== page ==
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Suppliers Turning To Air Freight After Red Sea Attacks

Australian suppliers and distributors are moving to fly in more goods than ever before with airlines witnessing a surge in freight volumes that fell after an initial Covid period surge.

Also contributing to a surge in air freight is the growth in online ordering from the likes of Temu and Amazon overseas operations.

The decision to airfreight selects goods comes as European manufacturers move to avoid delays caused by longer sea voyages around Africa by containerships that usually travel through the Suez Canal.

The International Air Transport Association claims that Asia Pacific and Middle East-Europe trade was the world’s fastest-growing market in February, expanding 39.3% over the same month last year.

According to the Wall Street Journal Ocean shipping companies have been diverting containerships away from the Red Sea and around Africa since November, when Houthi rebels based in Yemen began attacking ships using helicopters, missiles and drones.

The move is helping boost international airfreight operators after a long period of sagging cargo volumes with manufacturers passing on the cost of airfreighting goods on to retailers.

The demand is contributing to “a surprisingly busy airfreight market” during what is traditionally a slow period, said Niall van de Wouw, chief airfreight officer at transportation data firm Xeneta.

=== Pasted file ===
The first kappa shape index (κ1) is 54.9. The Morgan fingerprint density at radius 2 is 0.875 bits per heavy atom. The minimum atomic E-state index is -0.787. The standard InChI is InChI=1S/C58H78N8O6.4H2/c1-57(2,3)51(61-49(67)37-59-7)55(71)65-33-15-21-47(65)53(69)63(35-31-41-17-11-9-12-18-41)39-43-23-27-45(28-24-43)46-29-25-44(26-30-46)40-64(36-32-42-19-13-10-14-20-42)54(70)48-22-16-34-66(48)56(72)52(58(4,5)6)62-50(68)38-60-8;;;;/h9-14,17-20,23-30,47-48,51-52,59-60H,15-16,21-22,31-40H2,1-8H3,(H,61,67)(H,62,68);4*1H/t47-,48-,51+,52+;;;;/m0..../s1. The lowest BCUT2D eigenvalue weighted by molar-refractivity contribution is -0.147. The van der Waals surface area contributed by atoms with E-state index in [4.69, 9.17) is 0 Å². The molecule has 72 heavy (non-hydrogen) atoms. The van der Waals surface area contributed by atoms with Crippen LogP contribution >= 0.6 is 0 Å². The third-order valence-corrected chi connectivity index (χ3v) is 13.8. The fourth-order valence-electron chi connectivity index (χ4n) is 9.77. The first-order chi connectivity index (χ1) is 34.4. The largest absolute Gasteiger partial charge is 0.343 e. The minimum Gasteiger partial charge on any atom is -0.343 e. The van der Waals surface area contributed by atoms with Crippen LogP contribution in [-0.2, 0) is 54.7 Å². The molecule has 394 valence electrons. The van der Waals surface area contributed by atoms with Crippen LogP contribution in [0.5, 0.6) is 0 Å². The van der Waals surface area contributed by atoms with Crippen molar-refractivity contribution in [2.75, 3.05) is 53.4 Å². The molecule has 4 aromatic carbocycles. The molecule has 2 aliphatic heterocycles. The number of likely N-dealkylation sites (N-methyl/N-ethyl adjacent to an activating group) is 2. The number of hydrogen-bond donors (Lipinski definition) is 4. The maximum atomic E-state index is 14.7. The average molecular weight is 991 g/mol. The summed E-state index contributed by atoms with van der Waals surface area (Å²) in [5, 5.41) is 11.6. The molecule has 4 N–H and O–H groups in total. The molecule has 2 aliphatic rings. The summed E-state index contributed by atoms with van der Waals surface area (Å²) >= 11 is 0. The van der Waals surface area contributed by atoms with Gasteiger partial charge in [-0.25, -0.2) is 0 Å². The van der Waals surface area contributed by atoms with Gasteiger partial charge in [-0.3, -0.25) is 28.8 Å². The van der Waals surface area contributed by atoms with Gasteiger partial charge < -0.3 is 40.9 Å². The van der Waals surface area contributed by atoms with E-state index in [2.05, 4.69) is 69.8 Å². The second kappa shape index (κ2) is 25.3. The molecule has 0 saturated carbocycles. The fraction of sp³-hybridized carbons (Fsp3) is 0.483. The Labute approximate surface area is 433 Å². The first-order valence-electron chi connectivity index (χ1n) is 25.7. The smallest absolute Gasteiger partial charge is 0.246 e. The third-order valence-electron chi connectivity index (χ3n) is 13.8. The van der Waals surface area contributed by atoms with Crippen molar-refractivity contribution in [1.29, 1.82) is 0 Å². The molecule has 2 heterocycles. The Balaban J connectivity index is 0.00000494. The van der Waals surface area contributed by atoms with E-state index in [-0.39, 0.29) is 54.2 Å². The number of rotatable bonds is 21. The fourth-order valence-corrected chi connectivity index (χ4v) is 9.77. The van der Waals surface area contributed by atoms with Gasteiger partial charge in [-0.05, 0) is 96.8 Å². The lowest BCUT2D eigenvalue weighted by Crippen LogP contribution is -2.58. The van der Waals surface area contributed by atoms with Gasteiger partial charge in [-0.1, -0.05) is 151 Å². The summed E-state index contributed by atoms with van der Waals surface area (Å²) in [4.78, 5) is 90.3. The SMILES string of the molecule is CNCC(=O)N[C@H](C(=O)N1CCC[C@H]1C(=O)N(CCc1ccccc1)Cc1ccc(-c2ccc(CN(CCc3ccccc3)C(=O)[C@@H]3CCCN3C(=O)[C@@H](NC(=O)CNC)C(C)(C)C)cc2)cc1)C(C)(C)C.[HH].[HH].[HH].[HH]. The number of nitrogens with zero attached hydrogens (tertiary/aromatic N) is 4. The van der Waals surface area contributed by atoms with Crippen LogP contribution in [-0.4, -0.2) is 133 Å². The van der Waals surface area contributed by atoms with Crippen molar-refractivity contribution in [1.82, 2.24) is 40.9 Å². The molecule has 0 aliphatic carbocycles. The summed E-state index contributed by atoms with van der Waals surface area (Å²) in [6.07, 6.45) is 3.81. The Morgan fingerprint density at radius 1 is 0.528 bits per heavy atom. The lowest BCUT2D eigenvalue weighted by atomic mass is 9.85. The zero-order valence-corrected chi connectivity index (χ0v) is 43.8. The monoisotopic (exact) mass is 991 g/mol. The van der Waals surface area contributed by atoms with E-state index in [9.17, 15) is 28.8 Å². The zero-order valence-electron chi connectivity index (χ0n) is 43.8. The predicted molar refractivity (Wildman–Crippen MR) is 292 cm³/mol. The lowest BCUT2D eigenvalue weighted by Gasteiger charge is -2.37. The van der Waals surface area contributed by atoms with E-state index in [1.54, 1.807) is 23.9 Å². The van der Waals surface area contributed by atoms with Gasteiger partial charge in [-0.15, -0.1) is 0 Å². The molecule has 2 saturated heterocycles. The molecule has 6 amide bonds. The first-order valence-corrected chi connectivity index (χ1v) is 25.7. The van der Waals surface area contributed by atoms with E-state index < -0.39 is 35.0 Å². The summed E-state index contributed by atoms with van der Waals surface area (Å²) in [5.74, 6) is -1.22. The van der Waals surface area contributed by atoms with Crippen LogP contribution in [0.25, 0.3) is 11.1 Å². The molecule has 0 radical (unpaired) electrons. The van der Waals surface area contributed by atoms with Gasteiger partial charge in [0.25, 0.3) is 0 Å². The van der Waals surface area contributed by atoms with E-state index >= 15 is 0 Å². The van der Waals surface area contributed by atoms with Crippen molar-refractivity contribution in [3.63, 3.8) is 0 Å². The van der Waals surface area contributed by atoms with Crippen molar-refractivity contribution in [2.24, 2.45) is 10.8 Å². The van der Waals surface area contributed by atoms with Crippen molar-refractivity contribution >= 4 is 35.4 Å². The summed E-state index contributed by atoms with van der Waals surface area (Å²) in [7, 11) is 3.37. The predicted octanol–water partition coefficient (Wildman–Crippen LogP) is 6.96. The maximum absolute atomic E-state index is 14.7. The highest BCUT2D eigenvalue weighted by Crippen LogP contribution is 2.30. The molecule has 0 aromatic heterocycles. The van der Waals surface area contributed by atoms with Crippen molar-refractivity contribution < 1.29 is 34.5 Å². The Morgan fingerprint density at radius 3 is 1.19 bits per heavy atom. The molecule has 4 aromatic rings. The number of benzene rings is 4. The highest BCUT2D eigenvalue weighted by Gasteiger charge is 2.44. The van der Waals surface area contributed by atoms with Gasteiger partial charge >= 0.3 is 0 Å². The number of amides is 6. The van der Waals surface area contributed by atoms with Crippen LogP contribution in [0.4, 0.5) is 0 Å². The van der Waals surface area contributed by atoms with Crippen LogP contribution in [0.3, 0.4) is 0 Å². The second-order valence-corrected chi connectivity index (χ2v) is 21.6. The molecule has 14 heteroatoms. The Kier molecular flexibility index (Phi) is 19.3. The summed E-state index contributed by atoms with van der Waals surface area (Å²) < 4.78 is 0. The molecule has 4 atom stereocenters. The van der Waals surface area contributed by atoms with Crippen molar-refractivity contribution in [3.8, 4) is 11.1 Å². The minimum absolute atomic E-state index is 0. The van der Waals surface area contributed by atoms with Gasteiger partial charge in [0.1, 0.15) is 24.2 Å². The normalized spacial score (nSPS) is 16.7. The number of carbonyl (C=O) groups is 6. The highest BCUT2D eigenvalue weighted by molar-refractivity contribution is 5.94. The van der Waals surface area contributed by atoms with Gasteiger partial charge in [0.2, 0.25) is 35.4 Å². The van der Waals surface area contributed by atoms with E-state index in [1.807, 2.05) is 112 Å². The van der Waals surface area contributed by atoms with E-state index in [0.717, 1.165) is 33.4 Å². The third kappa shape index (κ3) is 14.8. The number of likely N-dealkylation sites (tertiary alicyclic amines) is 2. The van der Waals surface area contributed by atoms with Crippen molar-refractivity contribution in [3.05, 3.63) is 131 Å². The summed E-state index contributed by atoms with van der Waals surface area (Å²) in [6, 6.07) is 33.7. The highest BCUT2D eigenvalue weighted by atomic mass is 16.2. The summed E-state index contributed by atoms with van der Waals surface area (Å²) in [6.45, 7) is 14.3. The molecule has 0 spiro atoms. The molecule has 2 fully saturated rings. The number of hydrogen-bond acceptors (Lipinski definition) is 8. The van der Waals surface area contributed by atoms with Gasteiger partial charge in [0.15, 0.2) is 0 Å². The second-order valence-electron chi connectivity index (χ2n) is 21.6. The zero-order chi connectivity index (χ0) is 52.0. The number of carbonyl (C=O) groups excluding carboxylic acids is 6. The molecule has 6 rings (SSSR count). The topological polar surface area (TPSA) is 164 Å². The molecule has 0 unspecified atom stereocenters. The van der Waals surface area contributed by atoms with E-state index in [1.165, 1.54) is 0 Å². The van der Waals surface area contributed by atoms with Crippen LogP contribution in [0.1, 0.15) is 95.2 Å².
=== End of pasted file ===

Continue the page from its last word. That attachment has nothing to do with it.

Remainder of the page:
The Norway-based firm says global airfreight volumes have grown at a double-digit pace in each of the past four months through March, amid signs that demand is particularly strong in trade lanes affected by the Red Sea crisis.

On lanes linking the Middle East and Asia Pacific to Europe, average spot rates rose 46% from February to March to $2.82 per kilogram, a 71% increase from last year.

The average global spot rate to ship cargo by air in March rose 7% from a month earlier to $2.43 per kilogram, according to Xeneta.

“Although the market didn’t benefit immediately, the Red Sea disruption was clearly a factor in these latest figures,” said van de Wouw.

While airfreight has been far more expensive than ocean freight transport in the past current low-cost airfreight pricing is helping manufacturers to avoid big delays.

The extended voyages have posed a challenge for some companies that rely on seasonal products and critical components.

Brian Bourke, chief commercial officer at Seko Logistics, a Schaumburg, Ill.-based freight forwarder, said manufacturers in particular are shifting high-priority goods from ocean to air “to meet production schedules and keep factories humming.”

Logistics specialists say global air cargo rates are also rising because of strong demand from growing Asian e-commerce companies, such as Temu and Shein, that rely on aircraft to ship goods to consumers. “We expect this heightened demand to continue,” said Asok Kumar, executive vice president of global airfreight at Germany-based freight forwarder DB Schenker.

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